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The Leadership Pipeline as it stands isn’t viable

By March 12, 2015December 19th, 2016No Comments

The gender pay gap in Australia is currently sitting at 18.8%. What does this mean in dollar for dollar terms? Women are currently earning just 81.2 cents for every dollar their male colleagues earn, down from an average of 85.1 cents ten years ago.

In other words, we are going backwards in terms of wage equity in Australia, not forwards. Worryingly, it seems we are not making much headway in other areas of equity in the corporate workplace either, despite discussion, think tanks, enquiries… the willingness to talk is present, but the action? The research speaks for itself, if you look at information from the Gender Diversity Council of Australia.

The council’s CEO Lisa Annese said last year: “If we did nothing at the moment, with current practices that are in place, it would take about 177 years to reach gender equity in our workplaces – which is pretty unacceptable”.

So who bears the onus to make change happen? And more to the point, how is this change going to take place if current practices aren’t working?

Change can only come through both men and women being willing to stand together and fight actively for gender equity – not just in terms of pay, but in terms of leadership positions, being able to serve within any role in any industry – whether public or private sector – and to have the option to be sponsored to get to those positions.

The ‘leadership pipeline’ as it stands is not viable. Why? Partly because when it comes to mentoring and sponsorship within corporate and public sector organisations, like sponsors like. This has been proven time and again in various studies, and it is borne out if you take a look around any large company.

Gender sponsors gender, and it even comes down ethnicity sponsoring ethnicity. So – if the company is 80% male, and the leadership body is 95% male – then the potential leadership pool being sponsored is predominantly male.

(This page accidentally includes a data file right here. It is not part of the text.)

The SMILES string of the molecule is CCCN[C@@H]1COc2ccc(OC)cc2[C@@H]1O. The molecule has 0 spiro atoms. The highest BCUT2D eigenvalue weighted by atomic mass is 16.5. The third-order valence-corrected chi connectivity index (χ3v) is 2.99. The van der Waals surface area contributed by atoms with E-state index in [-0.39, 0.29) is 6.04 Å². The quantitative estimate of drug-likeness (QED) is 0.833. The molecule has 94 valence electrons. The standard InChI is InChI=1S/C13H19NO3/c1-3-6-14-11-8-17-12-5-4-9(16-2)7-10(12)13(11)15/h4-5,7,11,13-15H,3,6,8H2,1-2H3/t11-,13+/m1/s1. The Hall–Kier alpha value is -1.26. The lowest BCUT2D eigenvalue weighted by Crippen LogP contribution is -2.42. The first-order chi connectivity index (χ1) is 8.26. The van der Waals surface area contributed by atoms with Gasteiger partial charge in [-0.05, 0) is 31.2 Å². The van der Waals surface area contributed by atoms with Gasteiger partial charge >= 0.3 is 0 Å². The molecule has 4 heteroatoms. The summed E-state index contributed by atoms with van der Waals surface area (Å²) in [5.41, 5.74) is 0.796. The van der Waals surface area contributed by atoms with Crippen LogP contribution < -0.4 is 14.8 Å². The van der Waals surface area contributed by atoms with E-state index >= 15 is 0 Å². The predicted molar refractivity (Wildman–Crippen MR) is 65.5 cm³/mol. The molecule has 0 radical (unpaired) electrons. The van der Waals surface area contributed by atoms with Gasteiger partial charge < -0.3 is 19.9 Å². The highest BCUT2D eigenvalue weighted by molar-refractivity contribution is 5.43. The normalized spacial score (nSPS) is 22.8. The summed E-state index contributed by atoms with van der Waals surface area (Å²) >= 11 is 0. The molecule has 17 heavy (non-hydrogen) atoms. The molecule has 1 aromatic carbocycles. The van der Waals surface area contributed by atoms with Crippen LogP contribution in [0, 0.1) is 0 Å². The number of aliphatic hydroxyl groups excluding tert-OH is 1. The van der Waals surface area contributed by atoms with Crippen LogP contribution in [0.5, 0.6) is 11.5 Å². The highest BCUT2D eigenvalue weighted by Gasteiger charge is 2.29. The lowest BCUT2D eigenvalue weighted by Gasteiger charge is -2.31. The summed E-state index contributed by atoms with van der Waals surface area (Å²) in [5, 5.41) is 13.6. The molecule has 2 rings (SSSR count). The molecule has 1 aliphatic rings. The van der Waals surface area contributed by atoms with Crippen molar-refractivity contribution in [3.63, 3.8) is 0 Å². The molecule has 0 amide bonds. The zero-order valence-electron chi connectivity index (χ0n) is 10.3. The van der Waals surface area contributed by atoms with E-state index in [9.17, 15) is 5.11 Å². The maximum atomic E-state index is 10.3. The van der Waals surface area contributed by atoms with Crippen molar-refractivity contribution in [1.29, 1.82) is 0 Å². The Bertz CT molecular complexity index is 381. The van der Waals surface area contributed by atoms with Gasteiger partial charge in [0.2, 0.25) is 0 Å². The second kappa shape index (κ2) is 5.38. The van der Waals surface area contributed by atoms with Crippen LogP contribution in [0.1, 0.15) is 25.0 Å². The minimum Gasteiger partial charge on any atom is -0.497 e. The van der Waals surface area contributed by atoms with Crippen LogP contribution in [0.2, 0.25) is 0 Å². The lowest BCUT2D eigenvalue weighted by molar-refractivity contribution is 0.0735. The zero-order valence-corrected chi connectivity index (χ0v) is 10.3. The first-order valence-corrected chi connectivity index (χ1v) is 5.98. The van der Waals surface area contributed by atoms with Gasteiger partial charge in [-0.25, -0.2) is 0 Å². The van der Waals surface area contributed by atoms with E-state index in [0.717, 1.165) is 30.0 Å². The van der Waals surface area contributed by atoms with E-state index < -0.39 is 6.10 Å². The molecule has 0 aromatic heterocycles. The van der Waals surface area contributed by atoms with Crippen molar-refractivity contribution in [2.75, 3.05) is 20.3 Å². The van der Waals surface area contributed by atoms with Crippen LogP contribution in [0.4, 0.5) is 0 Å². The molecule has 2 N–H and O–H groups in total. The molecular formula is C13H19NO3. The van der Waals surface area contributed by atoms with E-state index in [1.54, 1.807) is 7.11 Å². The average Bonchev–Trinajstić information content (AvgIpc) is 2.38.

Those females who do sponsor and mentor are overwhelmed in terms of who they can take on – which means there is a talent pool who see no support for their skills, and quite often as a result either walk away or refuse to believe in their own abilities… and also in turn don’t sponsor, because they weren’t.

The Australian Defence Force has massive flaws, and they have been (rightly) investigated with a fine tooth comb by Elizabeth Broderick in her role as Sex Discrimination Commissioner; but one thing they have definitely got right is equity within pay and rank.

There is no discrimination between men and women at any level in terms of salary. LT GEN David Morrison, AO, Chief of Army, has made it incredibly clear that discrimination within the Australian Army will not be tolerated. He is fervent about promotion of women by merit, just as it is for men, and this brings me back to the point about standing together.

Women can’t just talk the talk about gender equity in the workplace. Women must support each other wholeheartedly through networks, both personal and professional. We must sponsor, mentor and nurture those younger women coming through the ranks. We must ask the hard questions at interview for new positions about salary – we must ask each other the hard questions about salary and ensure that we are being paid what we are worth.

And we must not dismiss men who are willing to fight for what we want. Our male champions of change are looked at askance and seen as less than valuable with their opinions about equality in the workplace. But think about this. If only one in five board directors in Australia are women…

Then if we stand together, we have a five in five chance of making a difference. Rather than just 20% – which is pretty close to the gender pay gap.

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